Researchers were able to reverse the formation of amyloid plaques, which gradually kill neurons in patients with Alzheimer's disease, in the brains of mice - essentially reversing the condition.

Alongside the reduction of plaques that impair communication between brain cells, the mice also experienced cognitive improvement. The team from the Cleveland Clinic Lerner Research Institute in the US detailed the findings in the Journal of Experimental Medicine.

The authors achieved the promising set of results by gradually depleting an enzyme that plays a part in the formation of the plaques, known as BACE1.

One of the most concrete ways in which Alzheimer's is identified in a patient is through an abnormal buildup of beta-amyloid peptide, a protein that can build into the large amyloid plaques in the brain that are a telltale sign of the deadly, and to date incurable disease.

BACE1 helps to produce beta-amyloid peptide, and so inhibiting the enzyme with drugs could ultimately open the door to effective Alzheimer's treatments by halting the buildup.

A mouse with Alzheimer's disease (left) shows red amyloid plaques and green activated microglial cells. On the right is the brain of a mouse that has gradually lost BACE1. Image Credit: Hu et al., 2018Left: A mouse with Alzheimer's disease shows red amyloid plaques and green activated microglial cells. Right: The brain that has gradually lost BACE1. (Hu et al., 2018)

The researchers tested the hypothesis by engineering a group of mice that lose the BACE1 enzyme as they grow older.

And while mice that lacked the enzyme altogether were found to suffer severe neurological defects, those who stopped producing it over time remained healthy.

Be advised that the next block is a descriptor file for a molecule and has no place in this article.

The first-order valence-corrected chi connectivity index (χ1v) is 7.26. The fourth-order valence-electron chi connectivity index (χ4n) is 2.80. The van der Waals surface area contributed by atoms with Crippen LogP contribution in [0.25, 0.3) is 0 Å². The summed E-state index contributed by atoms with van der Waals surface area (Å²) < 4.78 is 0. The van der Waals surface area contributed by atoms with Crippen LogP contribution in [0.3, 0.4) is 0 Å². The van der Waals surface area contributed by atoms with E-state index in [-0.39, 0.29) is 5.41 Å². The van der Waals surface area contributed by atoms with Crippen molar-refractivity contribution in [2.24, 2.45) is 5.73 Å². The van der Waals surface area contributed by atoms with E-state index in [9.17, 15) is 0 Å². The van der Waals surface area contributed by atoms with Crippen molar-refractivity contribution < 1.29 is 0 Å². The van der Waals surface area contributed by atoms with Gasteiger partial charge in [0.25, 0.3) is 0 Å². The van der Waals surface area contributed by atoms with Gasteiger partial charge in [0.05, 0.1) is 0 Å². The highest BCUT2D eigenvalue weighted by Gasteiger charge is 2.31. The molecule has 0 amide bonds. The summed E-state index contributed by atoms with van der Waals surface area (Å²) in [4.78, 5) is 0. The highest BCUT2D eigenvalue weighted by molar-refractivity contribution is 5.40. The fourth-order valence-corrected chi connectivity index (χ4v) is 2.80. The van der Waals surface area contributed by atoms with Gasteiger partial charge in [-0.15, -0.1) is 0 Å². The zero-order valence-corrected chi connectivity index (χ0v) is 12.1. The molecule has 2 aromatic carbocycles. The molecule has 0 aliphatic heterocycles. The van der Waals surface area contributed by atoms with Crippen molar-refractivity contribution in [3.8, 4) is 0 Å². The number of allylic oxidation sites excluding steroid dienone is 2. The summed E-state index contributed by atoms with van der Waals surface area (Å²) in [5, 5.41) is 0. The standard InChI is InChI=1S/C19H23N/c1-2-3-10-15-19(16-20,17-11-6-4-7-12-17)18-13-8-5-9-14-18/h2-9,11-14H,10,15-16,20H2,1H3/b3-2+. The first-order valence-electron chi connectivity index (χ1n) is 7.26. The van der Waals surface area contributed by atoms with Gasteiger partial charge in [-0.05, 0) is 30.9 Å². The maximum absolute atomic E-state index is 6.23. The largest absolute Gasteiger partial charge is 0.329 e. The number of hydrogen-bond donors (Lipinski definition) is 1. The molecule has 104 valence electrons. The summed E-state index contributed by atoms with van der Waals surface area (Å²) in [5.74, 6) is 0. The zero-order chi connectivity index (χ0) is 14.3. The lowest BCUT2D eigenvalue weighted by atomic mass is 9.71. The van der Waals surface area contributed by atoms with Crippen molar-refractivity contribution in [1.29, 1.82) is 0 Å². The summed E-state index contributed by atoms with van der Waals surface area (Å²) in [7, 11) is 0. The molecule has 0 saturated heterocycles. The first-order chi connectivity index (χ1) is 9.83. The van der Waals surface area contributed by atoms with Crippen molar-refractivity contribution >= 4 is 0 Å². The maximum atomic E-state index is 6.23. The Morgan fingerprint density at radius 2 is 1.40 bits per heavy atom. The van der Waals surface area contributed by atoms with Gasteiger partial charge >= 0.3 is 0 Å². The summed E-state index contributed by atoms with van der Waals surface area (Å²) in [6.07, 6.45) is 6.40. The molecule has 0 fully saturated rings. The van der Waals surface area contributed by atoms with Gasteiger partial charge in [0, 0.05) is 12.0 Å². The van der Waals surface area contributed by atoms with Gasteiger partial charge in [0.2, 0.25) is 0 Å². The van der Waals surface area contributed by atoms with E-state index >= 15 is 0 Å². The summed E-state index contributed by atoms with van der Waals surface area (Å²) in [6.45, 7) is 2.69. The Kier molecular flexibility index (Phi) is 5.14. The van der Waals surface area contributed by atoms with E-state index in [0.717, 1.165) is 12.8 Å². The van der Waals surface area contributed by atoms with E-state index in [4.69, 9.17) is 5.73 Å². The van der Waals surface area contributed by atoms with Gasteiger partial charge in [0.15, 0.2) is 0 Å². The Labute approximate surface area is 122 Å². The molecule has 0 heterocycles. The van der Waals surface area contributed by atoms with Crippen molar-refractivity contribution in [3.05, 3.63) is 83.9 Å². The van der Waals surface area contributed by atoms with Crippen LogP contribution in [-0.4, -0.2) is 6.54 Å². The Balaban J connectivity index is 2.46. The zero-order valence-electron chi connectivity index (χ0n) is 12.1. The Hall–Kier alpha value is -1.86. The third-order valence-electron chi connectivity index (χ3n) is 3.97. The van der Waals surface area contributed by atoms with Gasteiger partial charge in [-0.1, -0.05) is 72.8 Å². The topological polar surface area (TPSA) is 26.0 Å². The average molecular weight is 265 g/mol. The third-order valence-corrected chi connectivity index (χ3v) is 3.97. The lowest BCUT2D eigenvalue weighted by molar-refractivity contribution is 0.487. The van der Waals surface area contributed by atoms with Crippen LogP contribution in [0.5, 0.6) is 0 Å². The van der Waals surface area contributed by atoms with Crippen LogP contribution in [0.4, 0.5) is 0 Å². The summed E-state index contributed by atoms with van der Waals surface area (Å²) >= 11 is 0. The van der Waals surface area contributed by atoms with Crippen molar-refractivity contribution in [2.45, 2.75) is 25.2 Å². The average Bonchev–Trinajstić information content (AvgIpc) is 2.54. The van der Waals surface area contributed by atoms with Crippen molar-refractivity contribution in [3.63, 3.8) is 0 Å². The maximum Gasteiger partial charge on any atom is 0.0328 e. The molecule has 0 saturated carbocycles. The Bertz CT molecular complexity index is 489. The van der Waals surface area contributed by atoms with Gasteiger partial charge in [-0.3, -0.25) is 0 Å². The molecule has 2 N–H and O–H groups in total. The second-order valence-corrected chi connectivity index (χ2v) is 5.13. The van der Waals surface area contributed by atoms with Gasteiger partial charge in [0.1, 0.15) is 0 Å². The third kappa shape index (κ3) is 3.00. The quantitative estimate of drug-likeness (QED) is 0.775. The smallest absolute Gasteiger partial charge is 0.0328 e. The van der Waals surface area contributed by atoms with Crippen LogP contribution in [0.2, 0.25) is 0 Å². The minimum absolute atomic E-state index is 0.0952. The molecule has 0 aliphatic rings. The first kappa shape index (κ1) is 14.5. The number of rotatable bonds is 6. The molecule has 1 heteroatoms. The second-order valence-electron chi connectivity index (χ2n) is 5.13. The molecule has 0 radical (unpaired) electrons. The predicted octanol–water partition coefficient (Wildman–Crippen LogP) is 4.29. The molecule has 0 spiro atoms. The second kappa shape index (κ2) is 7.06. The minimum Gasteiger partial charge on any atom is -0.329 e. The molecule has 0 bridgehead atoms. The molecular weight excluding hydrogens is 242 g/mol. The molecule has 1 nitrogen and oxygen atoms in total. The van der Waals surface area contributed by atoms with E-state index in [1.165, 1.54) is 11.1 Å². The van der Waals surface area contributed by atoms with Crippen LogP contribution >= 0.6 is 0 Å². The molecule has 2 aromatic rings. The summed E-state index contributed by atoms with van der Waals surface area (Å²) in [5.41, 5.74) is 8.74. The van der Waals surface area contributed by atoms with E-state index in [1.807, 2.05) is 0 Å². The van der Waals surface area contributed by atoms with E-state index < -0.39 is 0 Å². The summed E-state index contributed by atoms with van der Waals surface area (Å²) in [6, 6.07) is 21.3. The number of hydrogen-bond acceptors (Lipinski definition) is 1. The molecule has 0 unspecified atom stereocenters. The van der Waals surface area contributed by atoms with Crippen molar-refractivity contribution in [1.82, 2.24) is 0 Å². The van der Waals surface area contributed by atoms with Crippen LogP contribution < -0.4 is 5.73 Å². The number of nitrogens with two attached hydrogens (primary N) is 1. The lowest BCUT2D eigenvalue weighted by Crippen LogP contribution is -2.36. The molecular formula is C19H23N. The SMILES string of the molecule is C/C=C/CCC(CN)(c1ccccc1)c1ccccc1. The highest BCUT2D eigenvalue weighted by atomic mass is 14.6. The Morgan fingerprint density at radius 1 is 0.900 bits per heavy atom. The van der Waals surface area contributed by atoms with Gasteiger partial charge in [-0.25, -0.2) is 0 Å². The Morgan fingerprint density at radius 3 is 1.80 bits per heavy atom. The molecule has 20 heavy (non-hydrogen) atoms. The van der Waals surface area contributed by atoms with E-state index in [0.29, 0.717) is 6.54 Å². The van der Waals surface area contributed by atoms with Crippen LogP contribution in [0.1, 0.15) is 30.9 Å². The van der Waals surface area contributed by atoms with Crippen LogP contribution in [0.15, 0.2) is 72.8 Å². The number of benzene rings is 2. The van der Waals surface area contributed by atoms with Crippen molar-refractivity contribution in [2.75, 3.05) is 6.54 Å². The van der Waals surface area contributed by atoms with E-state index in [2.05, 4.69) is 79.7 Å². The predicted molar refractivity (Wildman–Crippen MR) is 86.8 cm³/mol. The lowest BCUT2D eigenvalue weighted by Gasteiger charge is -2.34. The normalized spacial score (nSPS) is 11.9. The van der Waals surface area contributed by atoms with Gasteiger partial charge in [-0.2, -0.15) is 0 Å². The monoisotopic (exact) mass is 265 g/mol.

To see how this new genetic makeup performs against Alzheimer's, the researchers then bred their healthy mice with others engineered to develop the disease.

They found that while amyloid plaques started building up in the brain of the offspring, they also disappeared as the mice progressively lost the BACE1 enzyme.

However, the authors explain that such promising results don't come without caveats. First, the experiment has only been performed in a mouse model, so there is no guarantee that comparable results will be achieved in humans.

Additionally, BACE1 takes part in many other important processes in the body, and drugs that progressively destroy it could have serious side effects.

Treating Alzheimer's disease is a difficult and often heartbreaking process, and this research is neither a miracle nor a missed target.

This might only be the first step towards realising such an effective treatment, but given early results it's a worthwhile avenue to pursue.

This article was originally published by Futurism. Read the original article.